M. Rochoux’s bar is a slab of dark chocolate riddled with hazelnut, each individually-caramelized, and embedded within. At Chaudun, he daringly introduces the locals to peanuts in a chocolate-filling, which he told me was a tough sell to ground peanut-averse Parisians…but not to me. I can’t get enough of them. And be sure to get a box of his mini-sized chocolate pavés too.

What’s not to like about caramelized butter mousse, whipped up until light and fluffy, then enrobed in chocolate? At La Maison du Chocolat, they don’t both wow-ing the public with new or trendy. Which is a good thing, since if they ever discontinued any of their truly sublime chocolates, I’d stage a one-man strike out front. (And next month strike season starts again…so if you see me soon out there on the sidewalk, I’m supporting the cause.)

And at Patrick Roger, I never know what I want when I walk in the door. Except that’s a lie: I know that I do want at least one bite of feuillantines, crackly praline cut in a neat square then covered in a thin coating of dark chocolate. But there’s so many other things to try, I know I should branch out a bit more. And I promise I will.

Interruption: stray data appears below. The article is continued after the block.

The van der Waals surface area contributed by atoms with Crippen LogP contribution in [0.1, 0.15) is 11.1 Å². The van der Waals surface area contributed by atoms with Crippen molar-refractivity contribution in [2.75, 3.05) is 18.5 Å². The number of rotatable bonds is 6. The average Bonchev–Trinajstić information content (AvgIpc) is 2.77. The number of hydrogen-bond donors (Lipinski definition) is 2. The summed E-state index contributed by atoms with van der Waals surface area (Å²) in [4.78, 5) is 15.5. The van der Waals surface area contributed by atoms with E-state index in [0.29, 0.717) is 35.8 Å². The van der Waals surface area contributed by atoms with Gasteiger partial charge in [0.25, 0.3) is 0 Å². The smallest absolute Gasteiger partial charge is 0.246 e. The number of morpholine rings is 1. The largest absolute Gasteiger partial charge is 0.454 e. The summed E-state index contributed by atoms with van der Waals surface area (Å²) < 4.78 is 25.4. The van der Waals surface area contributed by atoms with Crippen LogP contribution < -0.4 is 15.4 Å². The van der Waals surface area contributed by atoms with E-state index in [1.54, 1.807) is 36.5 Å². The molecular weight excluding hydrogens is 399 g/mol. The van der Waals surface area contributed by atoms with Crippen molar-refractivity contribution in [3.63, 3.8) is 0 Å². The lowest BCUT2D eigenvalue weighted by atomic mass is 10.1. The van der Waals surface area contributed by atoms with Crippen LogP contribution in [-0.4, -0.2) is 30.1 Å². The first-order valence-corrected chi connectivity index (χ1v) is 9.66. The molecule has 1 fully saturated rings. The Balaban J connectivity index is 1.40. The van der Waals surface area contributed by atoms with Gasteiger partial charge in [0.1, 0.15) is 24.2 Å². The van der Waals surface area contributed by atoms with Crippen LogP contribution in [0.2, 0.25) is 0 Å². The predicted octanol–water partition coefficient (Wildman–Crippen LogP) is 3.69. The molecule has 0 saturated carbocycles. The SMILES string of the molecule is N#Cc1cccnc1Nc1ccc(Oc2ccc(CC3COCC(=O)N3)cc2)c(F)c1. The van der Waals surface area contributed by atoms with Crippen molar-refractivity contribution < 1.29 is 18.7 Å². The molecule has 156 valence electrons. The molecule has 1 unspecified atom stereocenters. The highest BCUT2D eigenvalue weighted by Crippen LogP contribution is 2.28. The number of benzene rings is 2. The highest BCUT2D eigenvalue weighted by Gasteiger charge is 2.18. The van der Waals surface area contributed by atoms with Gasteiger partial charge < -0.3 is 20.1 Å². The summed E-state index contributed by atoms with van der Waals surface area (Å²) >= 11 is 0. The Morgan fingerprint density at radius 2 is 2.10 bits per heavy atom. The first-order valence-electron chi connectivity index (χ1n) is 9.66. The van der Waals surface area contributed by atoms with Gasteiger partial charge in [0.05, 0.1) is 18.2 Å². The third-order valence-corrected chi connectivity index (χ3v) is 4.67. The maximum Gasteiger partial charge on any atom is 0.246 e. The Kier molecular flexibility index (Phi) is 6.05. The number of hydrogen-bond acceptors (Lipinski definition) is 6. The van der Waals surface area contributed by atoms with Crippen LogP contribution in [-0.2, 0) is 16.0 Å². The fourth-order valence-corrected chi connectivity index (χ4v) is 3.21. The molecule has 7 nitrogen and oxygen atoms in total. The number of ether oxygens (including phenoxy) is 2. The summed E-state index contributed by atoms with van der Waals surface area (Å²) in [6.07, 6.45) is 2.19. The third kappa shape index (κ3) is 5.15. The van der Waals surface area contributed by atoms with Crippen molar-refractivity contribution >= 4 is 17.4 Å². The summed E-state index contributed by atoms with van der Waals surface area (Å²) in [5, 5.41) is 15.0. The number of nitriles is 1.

There’s a few other things that you shouldn’t miss in Paris, but the list was getting out-of-control….

  • Lap up authentic Italian gelato at Pozzetto or Grom. The coffee gelato is particularly good at Grom, as is the Crema di Grom, with bits of polenta cookies studded in the ice cream.

  • Try a double cornet of chocolate and caramel ice cream, or any sorbet, at Berthillon.

  • Elbow the bobo crowds for pizza with roquette and bresaola at Amici Miei pizzeria.

  • Pick up for a picnic a salty, crackly-skin Poulet crapaudine from the chicken lady at the Sunday Bastille market.